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Fire Safety at SLAC and Beyond

Cellular phone towers don't usually affect firefighting, but they did on May 19 when a grass fire broke out near Region 12 and the SLAC Garden area. When people passing by SLAC first reported the fire and dialed 911, their cell phones were routed to the San Mateo County Dispatch instead of the Palo Alto Dispatch, which is responsible for emergency calls from SLAC.

SLAC sits near the border of these two districts, making it unclear where emergency cellular calls will be routed. As a result, it's important for anyone reporting an emergency to clearly identify their location and, if they're on the SLAC site, to inform the dispatcher that the Palo Alto Fire Department should be contacted. This avoids confusion and questions over jurisdiction between fire departments.

SLAC has received a notice from the National Interagency Fire Center that there is a higher danger of grass fires this year, making it especially important to remain diligent. A series of fires have occurred all over the state early in the year and it is a significant problem here at SLAC, according to Robert Reek, SLAC's Fire Marshal.

"We want to make people aware of the danger, to be cautious, and to know what to do in an emergency situation," said Reek.

Because of the elevated risk, please remember the following guidelines:

• do not smoke within 25 feet of dry grass areas and hillsides

• dispose used cigarettes and lighters in approved receptacles only

• make sure ash trays are cool before dumping

• keep hot work materials, such as welded or cut metal, away from grassy areas

• be aware of hazardous conditions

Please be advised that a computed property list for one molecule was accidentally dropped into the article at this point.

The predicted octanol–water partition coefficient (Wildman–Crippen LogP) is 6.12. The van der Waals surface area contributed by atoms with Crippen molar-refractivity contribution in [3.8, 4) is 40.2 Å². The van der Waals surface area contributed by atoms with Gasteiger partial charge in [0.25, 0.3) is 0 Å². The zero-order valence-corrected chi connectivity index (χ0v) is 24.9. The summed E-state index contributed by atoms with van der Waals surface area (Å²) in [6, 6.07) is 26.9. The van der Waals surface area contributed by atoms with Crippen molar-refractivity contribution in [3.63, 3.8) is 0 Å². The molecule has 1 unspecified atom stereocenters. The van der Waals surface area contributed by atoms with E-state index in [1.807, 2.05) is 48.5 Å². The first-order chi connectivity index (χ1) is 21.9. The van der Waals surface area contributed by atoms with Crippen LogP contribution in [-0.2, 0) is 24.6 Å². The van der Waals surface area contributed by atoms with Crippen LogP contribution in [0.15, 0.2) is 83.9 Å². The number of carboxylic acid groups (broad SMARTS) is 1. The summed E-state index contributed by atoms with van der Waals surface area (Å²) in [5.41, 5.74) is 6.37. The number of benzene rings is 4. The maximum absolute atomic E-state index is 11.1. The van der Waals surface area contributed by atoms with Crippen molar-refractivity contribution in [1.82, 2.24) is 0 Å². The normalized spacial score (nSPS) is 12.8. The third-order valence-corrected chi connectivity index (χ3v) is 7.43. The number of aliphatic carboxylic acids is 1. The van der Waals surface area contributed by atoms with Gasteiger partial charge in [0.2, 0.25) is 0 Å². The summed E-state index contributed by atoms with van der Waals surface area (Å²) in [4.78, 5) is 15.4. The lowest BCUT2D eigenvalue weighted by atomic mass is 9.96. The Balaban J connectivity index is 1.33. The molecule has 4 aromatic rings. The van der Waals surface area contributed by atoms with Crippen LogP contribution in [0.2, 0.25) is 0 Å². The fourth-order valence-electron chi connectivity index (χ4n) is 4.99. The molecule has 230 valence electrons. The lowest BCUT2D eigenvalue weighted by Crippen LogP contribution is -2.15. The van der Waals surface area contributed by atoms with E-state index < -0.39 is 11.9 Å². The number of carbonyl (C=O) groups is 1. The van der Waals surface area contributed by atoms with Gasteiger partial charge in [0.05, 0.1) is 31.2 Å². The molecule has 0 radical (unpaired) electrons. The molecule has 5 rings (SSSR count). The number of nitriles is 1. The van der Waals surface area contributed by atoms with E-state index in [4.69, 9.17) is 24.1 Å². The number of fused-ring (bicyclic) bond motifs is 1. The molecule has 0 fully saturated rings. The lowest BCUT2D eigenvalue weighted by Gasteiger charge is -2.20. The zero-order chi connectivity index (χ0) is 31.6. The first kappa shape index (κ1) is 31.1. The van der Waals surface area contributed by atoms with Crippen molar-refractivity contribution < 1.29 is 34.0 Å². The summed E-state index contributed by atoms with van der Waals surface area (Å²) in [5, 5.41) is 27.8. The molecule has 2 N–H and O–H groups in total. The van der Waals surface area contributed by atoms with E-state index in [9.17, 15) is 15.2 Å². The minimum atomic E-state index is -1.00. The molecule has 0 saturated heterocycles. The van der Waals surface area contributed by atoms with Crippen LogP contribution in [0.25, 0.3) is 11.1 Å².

• if a fire is started or seen, call 9-911 and give the fire department complete details including what is burning and its exact location

Another major point, added Reek, is that most of SLAC's buildings do not need to be evacuated in the case of a wild fire. The only buildings that may need to be evacuated are portable buildings with grass near the base or buildings with large trees, especially eucalyptus, nearby. If in an open area outdoors, stay upwind and away from smoke. Either way, inside or out, always listen to instructions given from the fire department, security, and the SLAC Fire Marshal. Following their instructions is vital to everyone's safety and stopping the fire from spreading.

"SLAC can be a dangerous location for wild fires spreading off-grounds and we don't want to jeopardize surrounding areas," said Reek. "We also don't want off-grounds fires spreading here. Everything learned here at SLAC about fire safety and prevention can also be used at home."

Additional information is available for homeowner protection and summer fire safety.

If you have any questions regarding fire safety please call SLAC Fire Marshal Robert Reek at x4509 or Emergency Coordinator and Assistant Fire Marshal Ralph Kerwin at x2095.

—Ken Kingery, June 19, 2007

Above image: courtesy of Brian Sherin